Homosexuality in Ancient India | hinduism

The indian worldview since ancient times has had space for every imaginable entity these entities range from social to scientific and from imaginary to mathematical. No way of looking at the world has been excluded this is why it is curious in modern times to find certain ways of life described as unnatural or taboo

narad as women
Narad as women

this is something India of yours does not share with modern India. we have stories of Narad falling into a pond and emerging from it as a woman this is how he discovers the meaning of Maya…

another story tells of Shiva bathing in the Yamuna to become a woman and dance with Krishna, in ahamadabad the bath there is a temple belonging to bahu Chara a goddess who writes the rooster, it is said that there was a pond here that could turn women into men those who seek a male child still visits this dried-up bond and seek blessings from hijara men who have chosen to dress like women a ritual held every year…

krishna an iravana
krishna and iravana

in pondicherry remembers the marriage of Arjuna's son our one who was going to be sacrificed for the sake of victory in the Mahabharat war Krishna turned into a woman called Mohini and married him, she even wailed for him when he was sacrificed in the clitoris Ramayana…{ In fact, before the sacrifice, Iravan expressed his desire to marry. Now it was difficult in front of the Pandavas that how a father could marry his daughter to the person who is to be killed. The Pandavas had a dilemma as to which woman should be persuaded to marry Iravan. In such a situation, Lord Krishna himself married Iravana in the form of Mohini and spent the night with him.

The next day, according to the condition, Irvan surrenders his head at the feet of mother Kali. After Iravan's death, Sri Krishna also mourns for a long time in the same siren as her husband's death and then later returns to his male form. Since Krishna, despite being a man, married Iravan in the female form, just like today, every year, the eunuchs who are considered as male are married to Iravan in full female form for one night and then the next day. Mourn at his death.}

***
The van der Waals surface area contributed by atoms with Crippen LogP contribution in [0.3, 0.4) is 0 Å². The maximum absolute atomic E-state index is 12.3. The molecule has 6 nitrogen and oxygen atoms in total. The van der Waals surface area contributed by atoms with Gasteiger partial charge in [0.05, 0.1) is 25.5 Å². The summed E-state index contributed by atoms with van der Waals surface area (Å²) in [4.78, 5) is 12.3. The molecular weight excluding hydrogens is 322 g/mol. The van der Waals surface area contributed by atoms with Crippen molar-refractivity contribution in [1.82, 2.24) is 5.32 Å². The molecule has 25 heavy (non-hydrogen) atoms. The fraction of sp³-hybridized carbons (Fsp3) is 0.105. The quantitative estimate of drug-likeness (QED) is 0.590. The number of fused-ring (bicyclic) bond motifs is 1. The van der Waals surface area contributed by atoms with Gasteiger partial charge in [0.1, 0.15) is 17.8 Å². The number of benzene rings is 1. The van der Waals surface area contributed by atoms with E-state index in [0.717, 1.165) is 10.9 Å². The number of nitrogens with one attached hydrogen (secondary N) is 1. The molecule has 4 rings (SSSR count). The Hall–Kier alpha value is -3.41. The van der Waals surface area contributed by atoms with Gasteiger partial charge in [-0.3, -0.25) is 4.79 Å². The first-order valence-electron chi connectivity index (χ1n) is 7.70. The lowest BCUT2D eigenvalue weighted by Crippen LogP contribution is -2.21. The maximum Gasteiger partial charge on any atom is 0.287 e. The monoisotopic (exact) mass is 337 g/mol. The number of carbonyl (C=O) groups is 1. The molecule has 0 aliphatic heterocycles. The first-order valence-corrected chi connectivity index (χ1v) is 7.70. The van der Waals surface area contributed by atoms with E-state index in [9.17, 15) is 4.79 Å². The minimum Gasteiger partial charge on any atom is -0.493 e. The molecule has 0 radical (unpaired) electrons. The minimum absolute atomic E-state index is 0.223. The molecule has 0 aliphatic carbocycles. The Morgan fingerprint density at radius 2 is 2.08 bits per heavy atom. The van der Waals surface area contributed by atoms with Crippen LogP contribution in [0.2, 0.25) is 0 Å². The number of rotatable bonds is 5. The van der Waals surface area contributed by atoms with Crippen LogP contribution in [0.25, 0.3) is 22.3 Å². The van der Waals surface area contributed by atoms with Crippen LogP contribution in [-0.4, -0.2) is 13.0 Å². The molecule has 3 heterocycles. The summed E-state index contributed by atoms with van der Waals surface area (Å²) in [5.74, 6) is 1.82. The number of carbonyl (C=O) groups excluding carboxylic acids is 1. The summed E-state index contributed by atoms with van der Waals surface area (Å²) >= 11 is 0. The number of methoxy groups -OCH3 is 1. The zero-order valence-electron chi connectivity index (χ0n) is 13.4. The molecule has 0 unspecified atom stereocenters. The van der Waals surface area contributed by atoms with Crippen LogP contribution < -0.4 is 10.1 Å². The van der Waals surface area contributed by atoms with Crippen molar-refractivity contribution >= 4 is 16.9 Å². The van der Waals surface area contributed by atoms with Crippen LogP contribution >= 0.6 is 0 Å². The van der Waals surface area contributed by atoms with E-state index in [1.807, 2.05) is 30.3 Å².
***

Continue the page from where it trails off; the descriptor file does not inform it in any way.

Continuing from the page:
there is a story of do women who make love to each other, in the absence of their husband and reduce a child without bones.

one way to understand these stories is to appreciate that in ancient India lines dividing male from female and heterosexual from homosexual were blurred these deals were told without guilt or shame and are not uncommon by any means…

where do these stories stem from perhaps they have their roots, in Indian metaphysics in a world where all manifestations of the divine are said to exist there is space not only for men and women but also for men with a woman's heart and women with a man's needs masculinity and femininity are only labels that are applied to bodies…

being occupied by eternal Souls the Hindu view of the world has always been friendly towards different ways of being and seeing in the Bhagavad Gita Krishna tells Arjuna not to be arrogant, he tells him that,
“there is much more to this universe than the human mind can fathom though the human mind creates boundaries reality is diverse and can contain everything this is the point being made.”

by Hindu temples when they juxtapose beautiful observers with bloodthirsty demons in their architecture they teach us that,
 “there is nothing unnatural in nature and that every way of being is a manifestation of the divine.”